Almost within the same breath Altun also emphasised that: “We will not remain silent in the face of homosexuality propaganda. To present this kind of ugliness especially to our youth as a normal thing is an attack on our social order.” If knee-jerk slamming is considered as “communication” one must readily admit that he is jolly good at his job as he manages to utter an endless string of gems on a daily basis.
This being a small world, almost simultaneously with Altun, at the US House of Representatives in Washington DC, Rep. Al Green (D-TX) responded to Rep. Greg Steube (R-FL) who said that “God opposes transgender rights” as such: "You used God to enslave my fore-parents. You used God to segregate me in schools. You used God to put me in the back of the bus. Have you no shame? God created every person in this room. Are you saying that God made a mistake?” We have the tradition of kissing the hand of our elderly and bring it to our foreheads to pay our respects: In my imagination I just did that when I came across Rep. Greene’s lines.
Whatever Altun’s pretension in communication may be, like Rep. Greene, he too claims loud and clear to be a God fearing individual. Ergo, has he really not a modicum of shame (or knowledge of Ottoman history for that matter) left at all, one can’t help but wonder. To add insult to injury this gentleman is an acclaimed university professor, teaching among others a course on political sociology. Think for a moment about yourself or one of your children being one of his students. How many other Altuns do we have in the midst of our society? Are they really a majority? Or, perhaps more pertinently, even if they are, does it or should it matter?
Also last week, Erdoğan unveiled with great pomp a 128 pages Human Rights Action Plan which in essence parroted the principles of the 1948 UN Universal Declaration of Human Rights which itself was adopted by the Turkish parliament in 1949. The plan as a 1.2 million euros project is jointly financed by the CoE and the EU. As Sezin Öney does the simple math, the plan costs 9.375 euros per page. Altun’s wonders came after. Also came after, unwarranted police harassment of journalists covering a peaceful assembly of women pre-celebrating March 8 International Women's Day in Kadıköy. Again after, Van MP Murat Sarısaç (HDP) was prevented and very muscularly so by the police from even according an interview to a journalist right in front of the same province’s governorate building. So far for human rights, action and plan.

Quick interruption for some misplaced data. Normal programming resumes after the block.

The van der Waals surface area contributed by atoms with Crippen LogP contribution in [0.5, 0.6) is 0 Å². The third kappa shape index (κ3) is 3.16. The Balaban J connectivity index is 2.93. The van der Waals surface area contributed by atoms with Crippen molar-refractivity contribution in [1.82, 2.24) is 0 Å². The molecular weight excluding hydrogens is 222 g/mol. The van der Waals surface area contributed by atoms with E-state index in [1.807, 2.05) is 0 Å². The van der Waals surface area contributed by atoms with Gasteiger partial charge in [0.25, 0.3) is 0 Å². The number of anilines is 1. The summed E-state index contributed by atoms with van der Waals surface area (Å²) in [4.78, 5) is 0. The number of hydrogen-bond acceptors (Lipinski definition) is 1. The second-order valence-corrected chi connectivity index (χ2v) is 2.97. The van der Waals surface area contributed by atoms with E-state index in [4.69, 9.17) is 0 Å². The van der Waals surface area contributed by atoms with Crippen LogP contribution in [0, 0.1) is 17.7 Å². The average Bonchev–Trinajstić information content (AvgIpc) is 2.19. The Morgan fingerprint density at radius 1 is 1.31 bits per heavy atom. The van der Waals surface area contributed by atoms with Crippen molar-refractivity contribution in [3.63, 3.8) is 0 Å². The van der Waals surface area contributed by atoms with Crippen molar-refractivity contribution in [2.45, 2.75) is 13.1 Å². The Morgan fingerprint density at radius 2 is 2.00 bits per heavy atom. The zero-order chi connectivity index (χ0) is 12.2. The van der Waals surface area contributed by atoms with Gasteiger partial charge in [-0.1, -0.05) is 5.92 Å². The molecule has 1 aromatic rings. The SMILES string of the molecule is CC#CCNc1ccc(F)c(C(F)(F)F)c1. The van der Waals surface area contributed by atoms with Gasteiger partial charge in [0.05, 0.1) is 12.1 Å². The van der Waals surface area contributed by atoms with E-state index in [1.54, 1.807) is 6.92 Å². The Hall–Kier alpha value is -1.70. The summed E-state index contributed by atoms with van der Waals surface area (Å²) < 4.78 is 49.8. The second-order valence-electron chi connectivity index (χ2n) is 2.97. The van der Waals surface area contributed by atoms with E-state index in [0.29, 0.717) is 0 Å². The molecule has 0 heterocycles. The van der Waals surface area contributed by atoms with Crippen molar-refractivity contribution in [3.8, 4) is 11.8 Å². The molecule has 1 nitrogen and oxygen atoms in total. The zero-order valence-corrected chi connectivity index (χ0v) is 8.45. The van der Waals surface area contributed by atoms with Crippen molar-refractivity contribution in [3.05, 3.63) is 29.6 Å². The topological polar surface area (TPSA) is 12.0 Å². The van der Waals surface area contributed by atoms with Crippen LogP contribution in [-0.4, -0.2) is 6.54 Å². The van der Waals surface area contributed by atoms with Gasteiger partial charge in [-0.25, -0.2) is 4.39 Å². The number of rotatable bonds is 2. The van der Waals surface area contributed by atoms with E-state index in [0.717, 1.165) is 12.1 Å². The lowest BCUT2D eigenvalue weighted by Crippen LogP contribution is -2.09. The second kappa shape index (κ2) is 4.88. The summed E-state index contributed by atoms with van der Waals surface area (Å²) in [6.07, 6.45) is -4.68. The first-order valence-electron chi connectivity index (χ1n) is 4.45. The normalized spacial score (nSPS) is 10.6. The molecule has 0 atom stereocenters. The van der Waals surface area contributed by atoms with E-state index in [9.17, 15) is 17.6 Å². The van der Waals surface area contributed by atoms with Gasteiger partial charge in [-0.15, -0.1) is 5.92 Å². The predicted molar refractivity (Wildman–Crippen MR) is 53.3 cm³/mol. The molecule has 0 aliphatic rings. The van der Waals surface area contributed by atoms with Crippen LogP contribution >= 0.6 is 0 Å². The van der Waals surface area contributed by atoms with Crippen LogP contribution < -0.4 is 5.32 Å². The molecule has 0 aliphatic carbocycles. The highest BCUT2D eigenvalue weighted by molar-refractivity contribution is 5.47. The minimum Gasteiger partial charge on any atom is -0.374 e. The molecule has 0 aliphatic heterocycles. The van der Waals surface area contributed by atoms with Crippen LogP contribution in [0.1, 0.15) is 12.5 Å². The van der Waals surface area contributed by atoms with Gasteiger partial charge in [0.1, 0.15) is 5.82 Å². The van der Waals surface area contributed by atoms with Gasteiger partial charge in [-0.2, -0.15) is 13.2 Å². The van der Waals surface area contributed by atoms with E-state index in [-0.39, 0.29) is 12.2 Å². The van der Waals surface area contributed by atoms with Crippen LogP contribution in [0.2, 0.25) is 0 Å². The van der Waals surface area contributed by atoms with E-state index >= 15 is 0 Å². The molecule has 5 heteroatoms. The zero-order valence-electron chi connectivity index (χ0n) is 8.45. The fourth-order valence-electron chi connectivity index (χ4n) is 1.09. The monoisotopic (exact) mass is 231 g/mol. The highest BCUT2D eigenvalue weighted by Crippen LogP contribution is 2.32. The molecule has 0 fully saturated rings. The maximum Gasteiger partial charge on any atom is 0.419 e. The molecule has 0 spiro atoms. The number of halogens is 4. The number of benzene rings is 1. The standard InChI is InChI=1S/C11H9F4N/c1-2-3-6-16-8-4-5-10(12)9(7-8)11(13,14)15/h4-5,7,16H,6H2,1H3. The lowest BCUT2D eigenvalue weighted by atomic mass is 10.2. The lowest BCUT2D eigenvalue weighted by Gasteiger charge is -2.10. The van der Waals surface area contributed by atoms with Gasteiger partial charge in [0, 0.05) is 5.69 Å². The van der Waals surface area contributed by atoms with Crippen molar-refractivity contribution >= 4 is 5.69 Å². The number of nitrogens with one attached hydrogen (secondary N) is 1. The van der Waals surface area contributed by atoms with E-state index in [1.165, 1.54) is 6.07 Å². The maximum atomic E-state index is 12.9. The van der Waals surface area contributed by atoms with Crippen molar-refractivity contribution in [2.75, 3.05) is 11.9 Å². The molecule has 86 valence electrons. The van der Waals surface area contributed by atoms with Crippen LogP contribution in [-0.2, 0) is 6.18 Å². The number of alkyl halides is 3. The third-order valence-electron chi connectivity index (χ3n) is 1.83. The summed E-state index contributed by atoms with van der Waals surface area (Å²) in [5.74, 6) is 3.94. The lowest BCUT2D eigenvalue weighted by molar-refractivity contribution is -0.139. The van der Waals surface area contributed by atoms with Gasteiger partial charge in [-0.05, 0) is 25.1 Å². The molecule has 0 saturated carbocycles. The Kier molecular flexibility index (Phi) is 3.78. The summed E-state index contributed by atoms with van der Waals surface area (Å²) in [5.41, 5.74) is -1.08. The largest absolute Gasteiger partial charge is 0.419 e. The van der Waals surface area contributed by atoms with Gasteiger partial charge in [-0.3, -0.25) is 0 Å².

Still Erdoğan claimed on Saturday: "At the smallest stumble, at the least weakness, they will even deem these lands of our country on which we live too much for us”. The year is 2021, last time I checked. Who, where and how many are THEY? If Turkey’s national security threat perception is at such an all-time high to reach existential alacrity level, why does it not for example invite NATO Permanent Council to an extra-ordinary session?
Why not, because “they” here is the West itself. Yet the last generation who happened to really fight the West did not keep the least of grudges towards it. On the contrary, they had accelerated the centuries long westernization cum modernization march by founding our secular republic and establishing diplomatic relations with those western powers on firm ground.
Along the same lines, PKK’s armed presence in Turkey’s mountains would have dwindled to less than three-hundred and be on a steady path to extinction as thundered day in day out by high level officials, with the Interior Minister Soylu first and foremost among them. Yet again according to the same official narrative, that same agonising PKK manages to garner our NATO ally and global power US’ unwavering support in north and east Syria. Furthermore, still that same official rhetoric preaches that the same mischievous PKK also manages to get its entrenchment right across the border in Shengal-Iraq propped up this time by none other than US’s main middle-eastern concern Iran. By default, PKK remains an existential threat. Go figure.
For a semblance of a conclusion, I would kindly warn that imaginary know all pundit not to count Turkey out as of yet. Whereas, I would also warn that junior diplomat that, I am afraid, the worst is yet to come. I wish, when the times get so absurd, the rational get going.